Oceans on Venus could exist when there was already life on Earth

A new study showed that Venus could not always be deprived of water by hell. The latest modeling showed that oceans could have existed on it three billion years ago. There was already life on Earth at that time. 

Venus. Source: www.rmg.co.uk

Oceans on Venus

Scientists from the University of Chicago proved that water on Venus could exist for a fairly long period of time. For this, they took the current state of its atmosphere, which consists of carbon dioxide, and used it in a computer model simulating the process of evaporation of water over billions of years. 

The basis of the model was the idea that at the dawn of the existence of the Solar System on Venus there was an ocean. The researchers chose three different points to start the evaporation process and set different water level options for each of them. 

A total of 94,080 different simulations were released. At the same time, only a few dozen of them at the end showed a result that would resemble the current state of the planet’s atmosphere. The most interesting thing is that in these variants, the oceans on Venus have been preserved for a long time. In some of them, they finally disappeared only 3 billion years ago, when life already existed on Earth.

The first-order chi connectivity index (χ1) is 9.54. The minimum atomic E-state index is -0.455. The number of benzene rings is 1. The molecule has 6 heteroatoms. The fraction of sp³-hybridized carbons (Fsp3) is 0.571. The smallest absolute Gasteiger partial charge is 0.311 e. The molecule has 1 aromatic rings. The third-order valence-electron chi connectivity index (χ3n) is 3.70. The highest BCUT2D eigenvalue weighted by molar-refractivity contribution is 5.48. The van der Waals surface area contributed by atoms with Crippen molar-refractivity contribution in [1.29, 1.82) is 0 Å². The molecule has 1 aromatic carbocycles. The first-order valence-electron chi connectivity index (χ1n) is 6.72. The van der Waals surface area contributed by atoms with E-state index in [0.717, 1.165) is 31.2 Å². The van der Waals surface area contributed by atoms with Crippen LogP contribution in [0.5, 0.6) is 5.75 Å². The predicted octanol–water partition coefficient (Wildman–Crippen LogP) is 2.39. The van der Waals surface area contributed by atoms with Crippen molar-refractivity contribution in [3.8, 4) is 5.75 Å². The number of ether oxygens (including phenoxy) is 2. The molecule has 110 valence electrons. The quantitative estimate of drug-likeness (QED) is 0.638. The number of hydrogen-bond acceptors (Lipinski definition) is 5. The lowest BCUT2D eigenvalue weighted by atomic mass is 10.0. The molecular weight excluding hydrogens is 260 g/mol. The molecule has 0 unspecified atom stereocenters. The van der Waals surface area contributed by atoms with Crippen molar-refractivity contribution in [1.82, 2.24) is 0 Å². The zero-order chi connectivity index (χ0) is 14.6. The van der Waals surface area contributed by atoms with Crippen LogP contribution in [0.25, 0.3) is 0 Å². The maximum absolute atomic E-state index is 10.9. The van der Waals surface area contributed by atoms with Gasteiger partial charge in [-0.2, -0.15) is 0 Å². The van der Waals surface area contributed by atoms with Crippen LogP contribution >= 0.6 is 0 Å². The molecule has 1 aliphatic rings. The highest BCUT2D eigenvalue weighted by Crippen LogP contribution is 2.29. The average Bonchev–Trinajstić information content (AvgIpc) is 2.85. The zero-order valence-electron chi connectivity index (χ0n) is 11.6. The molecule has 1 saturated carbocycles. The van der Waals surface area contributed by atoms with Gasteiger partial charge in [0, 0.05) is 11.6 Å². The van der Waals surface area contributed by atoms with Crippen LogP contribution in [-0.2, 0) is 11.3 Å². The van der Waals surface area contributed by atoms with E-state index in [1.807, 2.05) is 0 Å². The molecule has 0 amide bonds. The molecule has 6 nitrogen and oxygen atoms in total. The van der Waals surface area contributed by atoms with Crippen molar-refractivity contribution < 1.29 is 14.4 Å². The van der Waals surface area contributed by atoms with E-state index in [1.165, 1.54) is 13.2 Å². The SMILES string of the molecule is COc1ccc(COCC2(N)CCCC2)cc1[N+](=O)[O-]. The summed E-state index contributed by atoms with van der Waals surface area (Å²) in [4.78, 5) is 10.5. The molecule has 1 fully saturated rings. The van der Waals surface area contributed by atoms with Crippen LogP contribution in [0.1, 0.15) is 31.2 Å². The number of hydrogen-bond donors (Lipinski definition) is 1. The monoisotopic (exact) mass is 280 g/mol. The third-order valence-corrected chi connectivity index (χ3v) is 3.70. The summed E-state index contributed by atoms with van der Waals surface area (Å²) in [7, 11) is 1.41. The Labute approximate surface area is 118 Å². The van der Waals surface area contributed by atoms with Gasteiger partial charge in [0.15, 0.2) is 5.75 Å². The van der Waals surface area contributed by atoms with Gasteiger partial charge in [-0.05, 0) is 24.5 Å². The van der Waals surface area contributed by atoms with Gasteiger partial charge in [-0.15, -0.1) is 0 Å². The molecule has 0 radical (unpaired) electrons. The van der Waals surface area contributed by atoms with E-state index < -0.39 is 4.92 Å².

History of ideas about Venus

The theory of the existence of oceans on Venus has a long-standing origin. It began when astronomers discovered that it was covered with a thick layer of clouds. This gave rise to the theory that there was a lot of water on it and, as a result, there was a global ocean.

This theory lasted almost until the 1970s, when automatic stations confirmed what researchers had suspected for a long time. The atmosphere of Venus is extremely dense, hot and poisonous. Clouds consist of sulfuric acid, and there is no water at all in any form.

Since then, all questions about the oceans of Venus remain quite marginal. Only recently researchers began to put forward theories that they could have existed at the very beginning of the history of the Solar System. 

Bolder scientists assumed that they could have persisted during the first 700 million years, when the Sun’s luminosity was 30 percent lower than today’s.But the new study goes much further and shows that a billion years after the formation of the Solar System, there could be two or even three planets with oceans on it.

According to phys.org

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